Thursday, 14 March 2013

India: Leopards in the Backyard

Mar. 8, 2013 — A new camera-trapping study in India has revealed that leopards can occur at high densities in densely-populated and heavily-modified agricultural environments. Despite the high density of leopards there are no reports of human fatalities in the study area.

The results from this study challenge the popular misperception that large carnivores require wilderness areas to survive. On one hand this greatly expands the area of interface between humans and leopards which will require a proactive approach to dealing with potential conflicts on a large scale. However, on the other hand it opens up many new areas for conservation, greatly increasing the chances of maintaining the connectivity which is so important to maintain viable populations in the long term.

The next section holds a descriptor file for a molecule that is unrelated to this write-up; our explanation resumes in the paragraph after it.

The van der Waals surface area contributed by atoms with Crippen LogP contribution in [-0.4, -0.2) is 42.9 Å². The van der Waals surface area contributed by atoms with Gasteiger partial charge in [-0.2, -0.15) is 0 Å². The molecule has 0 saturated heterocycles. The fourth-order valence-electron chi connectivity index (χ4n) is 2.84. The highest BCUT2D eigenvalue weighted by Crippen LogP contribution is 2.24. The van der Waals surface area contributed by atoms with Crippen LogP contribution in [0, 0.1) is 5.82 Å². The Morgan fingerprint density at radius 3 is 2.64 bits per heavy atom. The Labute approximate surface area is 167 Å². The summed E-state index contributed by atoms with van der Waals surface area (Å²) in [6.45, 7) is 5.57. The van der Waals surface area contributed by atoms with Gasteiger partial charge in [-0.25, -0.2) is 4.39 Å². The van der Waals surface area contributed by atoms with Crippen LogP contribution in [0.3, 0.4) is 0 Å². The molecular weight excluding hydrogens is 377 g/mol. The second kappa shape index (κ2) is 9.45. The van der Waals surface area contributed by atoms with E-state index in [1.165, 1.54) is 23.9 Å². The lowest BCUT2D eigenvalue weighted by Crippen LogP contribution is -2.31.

An image of a leopard taken with a camera trap. 
(Credit: Vidya Athreya)

The conservation of large carnivores like wolves, bears, tigers and lions is always a challenging task in our modern and crowded world. Humans have modified and fragmented habitats and often experience a diversity of conflicts with large predatory neighbours.

There is currently a major debate going on among conservationists about how to best go about achieving large carnivore conservation. Alternatives range from a focus on fencing carnivores into protected areas to allowing them to reoccupy shared landscapes where they must coexist with human activities. At least part of this discussion depends on determining to what extent the species can tolerate living in human-dominated landscapes.

In order to investigate this a team of researchers from Norway (Norwegian Institute for Nature Research and Norwegian University for Life Sciences) and India (Wildlife Conservation Society -- India) conducted a camera-trapping study around the town of Akole in western India.


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